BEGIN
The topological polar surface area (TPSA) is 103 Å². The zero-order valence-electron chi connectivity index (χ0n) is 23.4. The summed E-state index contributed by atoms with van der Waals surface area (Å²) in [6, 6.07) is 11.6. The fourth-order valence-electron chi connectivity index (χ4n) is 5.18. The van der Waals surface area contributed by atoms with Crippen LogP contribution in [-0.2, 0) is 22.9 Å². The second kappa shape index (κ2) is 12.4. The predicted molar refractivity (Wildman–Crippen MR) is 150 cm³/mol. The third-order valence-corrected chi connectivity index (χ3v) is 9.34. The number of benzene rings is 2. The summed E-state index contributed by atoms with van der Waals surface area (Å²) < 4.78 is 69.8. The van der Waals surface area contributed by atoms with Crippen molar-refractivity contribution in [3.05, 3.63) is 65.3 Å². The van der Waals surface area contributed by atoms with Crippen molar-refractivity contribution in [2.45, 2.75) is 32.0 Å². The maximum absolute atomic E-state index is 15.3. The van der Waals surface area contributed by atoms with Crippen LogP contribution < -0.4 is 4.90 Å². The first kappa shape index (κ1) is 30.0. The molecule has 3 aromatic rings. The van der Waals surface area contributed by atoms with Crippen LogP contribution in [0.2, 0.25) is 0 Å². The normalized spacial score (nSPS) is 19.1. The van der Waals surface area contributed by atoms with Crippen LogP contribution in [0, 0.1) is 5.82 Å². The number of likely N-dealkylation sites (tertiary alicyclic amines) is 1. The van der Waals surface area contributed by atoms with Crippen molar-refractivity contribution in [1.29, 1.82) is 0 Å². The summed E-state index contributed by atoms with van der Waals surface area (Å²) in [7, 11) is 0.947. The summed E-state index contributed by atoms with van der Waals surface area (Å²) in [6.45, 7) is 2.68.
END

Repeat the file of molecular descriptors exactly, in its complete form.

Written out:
The topological polar surface area (TPSA) is 103 Å². The zero-order valence-electron chi connectivity index (χ0n) is 23.4. The summed E-state index contributed by atoms with van der Waals surface area (Å²) in [6, 6.07) is 11.6. The fourth-order valence-electron chi connectivity index (χ4n) is 5.18. The van der Waals surface area contributed by atoms with Crippen LogP contribution in [-0.2, 0) is 22.9 Å². The second kappa shape index (κ2) is 12.4. The predicted molar refractivity (Wildman–Crippen MR) is 150 cm³/mol. The third-order valence-corrected chi connectivity index (χ3v) is 9.34. The number of benzene rings is 2. The summed E-state index contributed by atoms with van der Waals surface area (Å²) < 4.78 is 69.8. The van der Waals surface area contributed by atoms with Crippen molar-refractivity contribution in [3.05, 3.63) is 65.3 Å². The van der Waals surface area contributed by atoms with Crippen molar-refractivity contribution in [2.45, 2.75) is 32.0 Å². The maximum absolute atomic E-state index is 15.3. The van der Waals surface area contributed by atoms with Crippen LogP contribution < -0.4 is 4.90 Å². The first kappa shape index (κ1) is 30.0. The molecule has 3 aromatic rings. The van der Waals surface area contributed by atoms with Crippen LogP contribution in [0.2, 0.25) is 0 Å². The normalized spacial score (nSPS) is 19.1. The van der Waals surface area contributed by atoms with Crippen LogP contribution in [0, 0.1) is 5.82 Å². The number of likely N-dealkylation sites (tertiary alicyclic amines) is 1. The van der Waals surface area contributed by atoms with Crippen molar-refractivity contribution in [1.29, 1.82) is 0 Å². The summed E-state index contributed by atoms with van der Waals surface area (Å²) in [7, 11) is 0.947. The summed E-state index contributed by atoms with van der Waals surface area (Å²) in [6.45, 7) is 2.68.